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Talk:Strange unique prime triplets

From Rosetta Code

uniqueness of the prime numbers being added[edit]

How about:     3 + 3 + 11


Nothing was mentioned about   n,  m,   and   p   being unique or not.     -- Gerard Schildberger (talk) 11:05, 10 March 2021 (UTC)

Added the uniqueness. I would like to rename it "strange unique prime triplets" or some such? --Paddy3118 (talk) 11:33, 10 March 2021 (UTC)
The renaming sounds good to me.     -- Gerard Schildberger (talk) 13:29, 10 March 2021 (UTC)
  • Do (3,5,11) and (11,3,5) count as distinct? IMO they shouldn't, but that should be clarified in the task. Thebigh (talk) 10:19, 29 March 2021 (UTC)
I just assumed n<m<p was implied, can't see any problem with being specific about that. --Pete Lomax (talk) 11:09, 29 March 2021 (UTC)
I just added that stipulation for clarity. Thebigh (talk) 11:29, 29 March 2021 (UTC)

other definitions of strange primes[edit]

Note that there are other definitions of   strange   primes.

One possibility is to rename this Rosetta Code task to:     three primes summing to a prime     or
three unique primes summing to a prime,     or somesuch.

Mathoverflow   has different definition at:

  strange and non strange prime numbers are there infinitely many of them.           -- Gerard Schildberger (talk) 11:28, 10 March 2021 (UTC)


added a stretch goal[edit]

I added a stretch goal of finding all the three unique primes summing to a prime, with the primes   <   1,000.

I tried   10,000,   but that seemed to be pushing it a bit too far   (but still doable).     -- Gerard Schildberger (talk) 13:26, 10 March 2021 (UTC)

Although I don't intend to post it on the main page as it's not part of the task, I coded a second Go version which uses a sieve rather than individual prime calculations and found that there were 74,588,542 unique prime triples under 10,000 which sum to a prime. This runs in about 4.3 seconds on my machine (core i7). --PureFox (talk) 15:21, 10 March 2021 (UTC)
Just tried the same thing with Wren and the timing there was a much more sedate 213 seconds. So a higher stretch goal is feasible for the interpreted languages but probably best left where it is :) --PureFox (talk) 15:36, 10 March 2021 (UTC)
Using a more efficient approach, I've managed to get those timings down to 1.4 seconds (Go) and 30 seconds (Wren). Not as fast as Julia (which probably has a better sieve) but not too bad. Perhaps it would be worth extending the stretch goal to 10,000 after all? --PureFox (talk) 10:55, 11 March 2021 (UTC)
a run of 10_000 takes <37 secs for the Python code. (I suspect the sieve library may be written in C). I am fine with the 1_000 limit as it stands --Paddy3118 (talk) 13:07, 11 March 2021 (UTC)
Extending the limit based on one's own favorite computer programming language   (or any one specific language)   timings shouldn't be the criteria for a stretch goal.   There are slower computer programming languages that wouldn't attempt a run of that size.   The reason for this site is to compare (among other things)   programming language constructs, algorithms, idioms, methods, etc,   without having a contest to see how many numbers can be generated/produced in the shortest amount of time.   I'd like to see less of how fast a certain computer programming language can execute/compute the results   (for a stretch goal or whatever).   I don't mind viewing the comparison of how fast dissimilar algorithms/methods are when using the same particular computer language   (method A is 50% faster than method B).   That being said, if it were me entering this Rosetta Code (draft) task,   I would've added the stretch goal as part of the task's requirements as a "regular" requirement,   and added a stretch goal of  10,000.   That would've allowed "slower" computer programming languages to try to attempt the stretch goal if feasible,   but still show how their programming language would tackle the goal of  1,000.   Adding a stretch goal made it optional,   noting that there were already existing solutions by the time I added the stretch goal,   and very few of us (I think) don't appreciate moving targets for Rosetta Code tasks,   draft or otherwise.     -- Gerard Schildberger (talk) 13:24, 11 March 2021 (UTC)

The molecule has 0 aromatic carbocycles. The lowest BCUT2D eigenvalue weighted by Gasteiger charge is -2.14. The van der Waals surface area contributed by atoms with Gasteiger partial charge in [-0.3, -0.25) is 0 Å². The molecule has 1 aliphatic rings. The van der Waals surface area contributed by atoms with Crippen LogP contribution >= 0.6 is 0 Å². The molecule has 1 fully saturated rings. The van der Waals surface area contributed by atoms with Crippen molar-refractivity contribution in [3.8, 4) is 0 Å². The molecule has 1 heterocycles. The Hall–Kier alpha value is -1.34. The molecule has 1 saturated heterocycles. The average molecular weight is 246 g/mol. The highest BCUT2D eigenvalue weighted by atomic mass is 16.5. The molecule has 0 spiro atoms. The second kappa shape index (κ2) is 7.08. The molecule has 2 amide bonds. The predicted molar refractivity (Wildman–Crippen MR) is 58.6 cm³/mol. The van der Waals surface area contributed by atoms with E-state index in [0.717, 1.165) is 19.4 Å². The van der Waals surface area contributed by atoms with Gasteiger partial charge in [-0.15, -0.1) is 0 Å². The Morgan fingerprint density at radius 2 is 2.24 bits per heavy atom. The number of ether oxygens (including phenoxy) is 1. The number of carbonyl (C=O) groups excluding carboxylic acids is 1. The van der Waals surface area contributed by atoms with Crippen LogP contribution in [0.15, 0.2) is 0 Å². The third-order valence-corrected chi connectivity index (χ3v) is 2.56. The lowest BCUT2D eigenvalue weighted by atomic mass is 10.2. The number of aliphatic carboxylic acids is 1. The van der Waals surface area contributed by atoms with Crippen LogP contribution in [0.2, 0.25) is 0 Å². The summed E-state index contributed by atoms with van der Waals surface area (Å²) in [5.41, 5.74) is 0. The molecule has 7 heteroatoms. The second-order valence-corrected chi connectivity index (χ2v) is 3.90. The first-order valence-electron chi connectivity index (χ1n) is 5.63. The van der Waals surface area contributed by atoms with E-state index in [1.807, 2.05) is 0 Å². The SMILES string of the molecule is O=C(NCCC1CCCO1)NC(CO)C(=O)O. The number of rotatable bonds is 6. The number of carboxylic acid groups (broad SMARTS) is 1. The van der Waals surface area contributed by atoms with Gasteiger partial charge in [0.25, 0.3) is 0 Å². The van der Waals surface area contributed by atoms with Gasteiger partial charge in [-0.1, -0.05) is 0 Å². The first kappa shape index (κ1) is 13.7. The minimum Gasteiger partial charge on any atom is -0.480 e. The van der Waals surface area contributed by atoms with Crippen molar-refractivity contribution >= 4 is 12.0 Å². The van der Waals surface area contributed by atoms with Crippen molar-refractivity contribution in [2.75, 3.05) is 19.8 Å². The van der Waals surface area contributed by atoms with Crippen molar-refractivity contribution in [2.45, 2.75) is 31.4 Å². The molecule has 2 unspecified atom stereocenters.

Well, I was just using the Go and Wren timings to get some idea of how long it would take for languages of their ilk to complete a higher stretch goal. But, fair enough, let's just leave it at 1,000. --PureFox (talk) 14:04, 11 March 2021 (UTC)
Certainly 28 billion in 48 minutes (you know who you are) has gone too far, without some better or interesting or clever approach.
[I take any timings with a big pinch of salt, mostly don't really care that much about 4 or 8x, but certainly want to see any 20 or 100x.]
However, I would strongly defend the right of any draft task to be a "moving target" for at least 5 days, besides, no-one is forced to post an entry until things settle down. Otherwise, point taken, I largely agree, elegance beats speed anyday. --Pete Lomax (talk) 15:12, 11 March 2021 (UTC)
Thanks for the hint about using an intermediate sum being faster. It doesn't make much difference to Go (down to 1.25 seconds) but it knocks 9 seconds off Wren (down to 21 seconds) so i'm very pleased with that :) --PureFox (talk) 16:29, 11 March 2021 (UTC)
The REXX entry made use of an intermediate sum from the get-go.   It essentially cuts the number of additions by half.     The next big speed improvement was just using odd numbers for the search.   I had experimented with the idea of just using primes,   as the REXX code that generates primes builds them in a sequential list.   But it made the code a lot harder to understand, even though it was a bit faster.   As it is, using an associative array instead of an   isPrime   function is very fast   (a simple   if   instead of invoking a function).     -- Gerard Schildberger (talk) 16:43, 11 March 2021 (UTC)